So if you are new to QtCreator the first thing that freaks you out will be the concept of Kits. Yes it does look complicated, big and you might want to ask why do I need this.
Right, let’s take few steps back and look at the bigger picture.
Most programmers start their hobby or carrier with basic (not that one) pc programming. You have the compiler and libraries on your machine, you start hacking around with your code and once you think it will pass at least the syntax check you go to the terminal, compile the code and be happy when you see the binary executable. If it runs without segfaults then you start to gain confidence and you are the happiest kid on Earth once the program does what you coded it for.
That is a fairly simple and common scenario, still it has all the components what actually make an SDK. And i guess you know that in the SDK, the K stands for Kit.
Let’s continue with this thinking. You want to show the program to your friends. That is nothing strange, even coders are social beings. If your program is using dynamically linked libraries from the system then your friends need a bit of luck to have the very same system libraries on their machine as you have on yours. Not to mention that you compiled your program for one specific processor architecture and nothing guarantees that your friends have the same architecture as you had.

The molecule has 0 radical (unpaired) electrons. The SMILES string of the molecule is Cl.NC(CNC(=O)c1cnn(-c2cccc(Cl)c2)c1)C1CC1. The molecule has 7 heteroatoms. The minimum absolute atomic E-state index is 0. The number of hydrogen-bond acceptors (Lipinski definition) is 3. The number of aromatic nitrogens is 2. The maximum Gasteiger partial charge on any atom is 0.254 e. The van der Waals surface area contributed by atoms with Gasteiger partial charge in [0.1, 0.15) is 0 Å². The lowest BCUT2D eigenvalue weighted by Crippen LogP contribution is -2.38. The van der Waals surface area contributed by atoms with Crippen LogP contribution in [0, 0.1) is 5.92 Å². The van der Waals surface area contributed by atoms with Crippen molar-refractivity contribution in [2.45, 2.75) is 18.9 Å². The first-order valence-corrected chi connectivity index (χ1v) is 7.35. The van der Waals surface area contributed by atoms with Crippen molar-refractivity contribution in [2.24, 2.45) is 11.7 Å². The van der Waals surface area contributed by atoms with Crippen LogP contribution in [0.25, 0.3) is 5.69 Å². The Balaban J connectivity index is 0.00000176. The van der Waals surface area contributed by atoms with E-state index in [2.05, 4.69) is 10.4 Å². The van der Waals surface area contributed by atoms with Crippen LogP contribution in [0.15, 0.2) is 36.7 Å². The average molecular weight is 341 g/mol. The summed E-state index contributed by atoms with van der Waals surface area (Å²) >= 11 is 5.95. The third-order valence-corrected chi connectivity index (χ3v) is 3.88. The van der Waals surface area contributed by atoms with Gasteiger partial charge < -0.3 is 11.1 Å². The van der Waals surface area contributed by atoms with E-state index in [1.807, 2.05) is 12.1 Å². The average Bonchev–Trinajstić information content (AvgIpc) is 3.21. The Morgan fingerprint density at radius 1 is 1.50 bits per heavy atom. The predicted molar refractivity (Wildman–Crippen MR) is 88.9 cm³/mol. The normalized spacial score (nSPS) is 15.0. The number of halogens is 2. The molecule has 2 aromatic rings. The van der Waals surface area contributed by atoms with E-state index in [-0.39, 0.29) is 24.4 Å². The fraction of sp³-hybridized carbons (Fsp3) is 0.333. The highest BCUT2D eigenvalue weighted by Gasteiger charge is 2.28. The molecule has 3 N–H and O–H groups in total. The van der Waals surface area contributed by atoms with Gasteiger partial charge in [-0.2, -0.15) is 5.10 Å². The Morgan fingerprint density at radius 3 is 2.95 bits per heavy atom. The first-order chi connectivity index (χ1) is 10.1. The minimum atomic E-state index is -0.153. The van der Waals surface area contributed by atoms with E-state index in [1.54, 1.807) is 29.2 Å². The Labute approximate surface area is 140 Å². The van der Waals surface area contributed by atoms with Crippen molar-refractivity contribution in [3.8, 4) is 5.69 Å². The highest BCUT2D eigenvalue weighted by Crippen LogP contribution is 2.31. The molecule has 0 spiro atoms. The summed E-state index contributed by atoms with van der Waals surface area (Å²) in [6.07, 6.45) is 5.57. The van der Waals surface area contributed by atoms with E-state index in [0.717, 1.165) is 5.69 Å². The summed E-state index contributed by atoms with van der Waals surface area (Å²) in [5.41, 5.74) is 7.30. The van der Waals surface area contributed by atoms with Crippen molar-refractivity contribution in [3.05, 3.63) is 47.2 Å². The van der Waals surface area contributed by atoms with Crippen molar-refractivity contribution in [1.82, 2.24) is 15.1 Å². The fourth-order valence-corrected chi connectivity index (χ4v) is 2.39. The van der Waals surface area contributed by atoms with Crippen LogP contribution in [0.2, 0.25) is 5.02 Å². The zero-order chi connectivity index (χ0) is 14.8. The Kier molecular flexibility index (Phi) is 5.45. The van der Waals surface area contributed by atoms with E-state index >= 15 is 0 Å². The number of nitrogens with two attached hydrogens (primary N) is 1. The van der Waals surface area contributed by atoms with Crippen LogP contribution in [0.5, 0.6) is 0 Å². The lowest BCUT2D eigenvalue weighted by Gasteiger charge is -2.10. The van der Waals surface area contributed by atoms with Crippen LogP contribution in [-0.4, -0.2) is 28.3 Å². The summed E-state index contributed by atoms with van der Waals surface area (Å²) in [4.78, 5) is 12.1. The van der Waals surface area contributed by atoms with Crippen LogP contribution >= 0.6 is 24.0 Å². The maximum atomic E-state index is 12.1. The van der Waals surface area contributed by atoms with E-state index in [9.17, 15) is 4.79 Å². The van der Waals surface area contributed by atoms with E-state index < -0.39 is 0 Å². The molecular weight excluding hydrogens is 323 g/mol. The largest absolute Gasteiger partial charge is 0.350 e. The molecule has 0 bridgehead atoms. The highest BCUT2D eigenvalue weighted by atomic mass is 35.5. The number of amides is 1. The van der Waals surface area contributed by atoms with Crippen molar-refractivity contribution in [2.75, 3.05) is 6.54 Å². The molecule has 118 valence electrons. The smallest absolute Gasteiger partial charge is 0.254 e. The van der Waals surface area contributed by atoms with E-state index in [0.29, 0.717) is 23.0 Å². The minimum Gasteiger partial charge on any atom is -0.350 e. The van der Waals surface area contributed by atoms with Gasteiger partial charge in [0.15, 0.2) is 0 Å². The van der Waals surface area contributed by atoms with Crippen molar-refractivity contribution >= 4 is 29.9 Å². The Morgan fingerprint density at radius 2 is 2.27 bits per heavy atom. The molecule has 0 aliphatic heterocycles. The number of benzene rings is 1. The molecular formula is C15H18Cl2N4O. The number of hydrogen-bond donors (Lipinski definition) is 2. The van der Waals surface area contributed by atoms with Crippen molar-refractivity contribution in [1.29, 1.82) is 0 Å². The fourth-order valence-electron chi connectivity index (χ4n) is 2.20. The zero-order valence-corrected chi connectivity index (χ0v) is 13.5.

So, we are safe and good as long our program stays on our computer but trouble with libraries, binary compatibility and processor architecture will pop up when we want to move our program around without recompiling it again. And imagine, we are still talking about PC to PC porting. Let’s raise the bar.
How does it go when you want to write an application for a mobile device? Most likely your computer is an x86 based PC and these days most mobile devices have some sort of ARM processor. So, here we go, our native local compiler what made us so happy just few paragraphs back is now obsolete and we will need a compiler what can produce an ARM binary for the specific device. It could be armv6, armv7 or whatever exotic ARM processor your target device is built with. Good, we now have a compiler but our code is still using a bunch of libraries. In the Ubuntu world and specially with the ultimate convergence on our roadmap this part of the story is a bit easier and will get even better soon. But still if your PC is running the LTS Ubuntu release (14.04 right now) you do not necessarily expect the same libraries and header files being present on your machine as on a target device what is on 15.04 or even newer.
I guess at this point many would say with a disappointed tone that after you learned that your good old compiler is obsolete now all your locally installed development libraries and header files are useless too. Think of Borat saying “nice”.
Okay, so we are left without compiler, libraries and header files. But they should come from somewhere, right?
And that is where the Kits come into the picture. The official definition of the QtCreator Kits sure sounds a bit academic and dry, so let’s skip it. In short, Kits are the set of values that define one environment, such as a device, compiler, Qt version, debugger command, and some metadata.